The Vaults brings the world of the Several Kingdoms to its underground tunnels with this new immersive spoof dining experience inspired by juggernaut fantasy-drama series Game Of Thrones. Take a seat at the most murderous occasion imaginable, a royal wedding, and enjoy a feast of indulgent food with sides of theatre and comedy. Guests are encouraged to dress in accordance with their chosen house, be it a richly decorated Lord or Lady from Easteros, an armoured warrior, or a rag-wearing peasant, and all will enjoy a themed menu featuring scrumptious dishes like asparagus with lemon-verbena jelly, slow cooked whole lamb shoulder and star anise poached pears.
9 April – 2 June, tickets £35-£55.
Van Gogh & Britain at Tate Britain
His works are some of the most instantly recogniseable in the history of art, but how much do you know about Vincent van Gogh’s relationship with the UK? The Dutch post-Impressionist once wrote to his brother Theo, ‘I love London’, and now a new exhibition explores those feelings of affection, centring on the artist’s crucial years in the city. Arriving as a young trainee art dealer, Britain’s capital opened up an array of new avenues in life, art and love for Van Gogh. Taking in the British art, literature and culture that inspired the painter throughout his career – from John Constable to Christina Rossetti and Charles Dickens – the exhibition reveals Van Gogh’s enthusiasm and admiration for British culture, and in turn explores the Dutch painter’s influence on British artists ranging from Walter Sickert to Francis Bacon.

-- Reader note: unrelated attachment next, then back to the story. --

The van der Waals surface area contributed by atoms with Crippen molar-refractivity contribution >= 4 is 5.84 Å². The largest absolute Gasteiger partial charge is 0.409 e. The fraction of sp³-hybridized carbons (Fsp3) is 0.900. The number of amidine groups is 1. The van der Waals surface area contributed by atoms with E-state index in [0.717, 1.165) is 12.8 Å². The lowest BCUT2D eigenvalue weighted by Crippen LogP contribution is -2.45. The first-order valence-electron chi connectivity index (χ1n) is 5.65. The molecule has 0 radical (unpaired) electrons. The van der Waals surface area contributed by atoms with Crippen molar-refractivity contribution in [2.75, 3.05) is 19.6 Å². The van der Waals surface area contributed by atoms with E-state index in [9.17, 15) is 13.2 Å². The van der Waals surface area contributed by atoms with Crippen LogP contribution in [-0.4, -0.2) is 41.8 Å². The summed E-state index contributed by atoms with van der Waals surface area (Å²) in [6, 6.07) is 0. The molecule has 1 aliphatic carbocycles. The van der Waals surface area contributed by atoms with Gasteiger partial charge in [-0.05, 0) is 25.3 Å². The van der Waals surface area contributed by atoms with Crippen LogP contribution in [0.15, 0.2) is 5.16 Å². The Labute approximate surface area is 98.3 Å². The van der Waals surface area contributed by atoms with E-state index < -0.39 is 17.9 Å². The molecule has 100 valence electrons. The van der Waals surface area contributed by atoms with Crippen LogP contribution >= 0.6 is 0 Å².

Until 11 August, tickets £20-£22, members go free.
Tracey Emin at White Cube Bermondsey
The UK’s art enfant terrible has long plundered her own life for inspiration, most memorably with her 1998 My Bed installation, which shocked the art world with its uncompromising portrayal of breakup trauma, littered with used condoms, cigarette butts and empty vodka bottles. This month is your last chance to see A Fortnight of Tears, a major exhibition comprising works of sculpture, neon, painting, film, photography and drawing, all of which explore Emin’s experiences of loss, pathos, anger and love.
Until 7 April, free entry.
Martin Parr at The National Portrait Gallery
This astonishing new exhibition at the NPG brings together works by one of Britain’s best-known and most widely celebrated photographers: Martin Parr. Once described as a “psychologist with a difficult patient” by Head of Photographs Collection Phillip Prodger, and a master in the art of portraying Britishness, Parr examines ideas of identity and belonging, capturing all walks of life from impoverished communities and hardline Brexit voters to the lavish balls of Oxford University. Whether it’s the Queen or Tenby holidaymakers queuing for ice-cream, this is observational photography at its honest, humorous, open-hearted best.
All month, tickets £16.50-18.
Unrestricted View Film Festivals
Unrestricted View returns to north London for a bigger and better independent film fest than ever before. Movies will be screened all day and each evening, alongside workshops and prizes hosted by judging panels made up of leading industry professionals, culminating with an awards ceremony on the 28th of April. Hosted in collaboration with FMW Films, the festival brings together a collective of award-winning theatre and filmmakers, springboarding their work to a fresh new audience.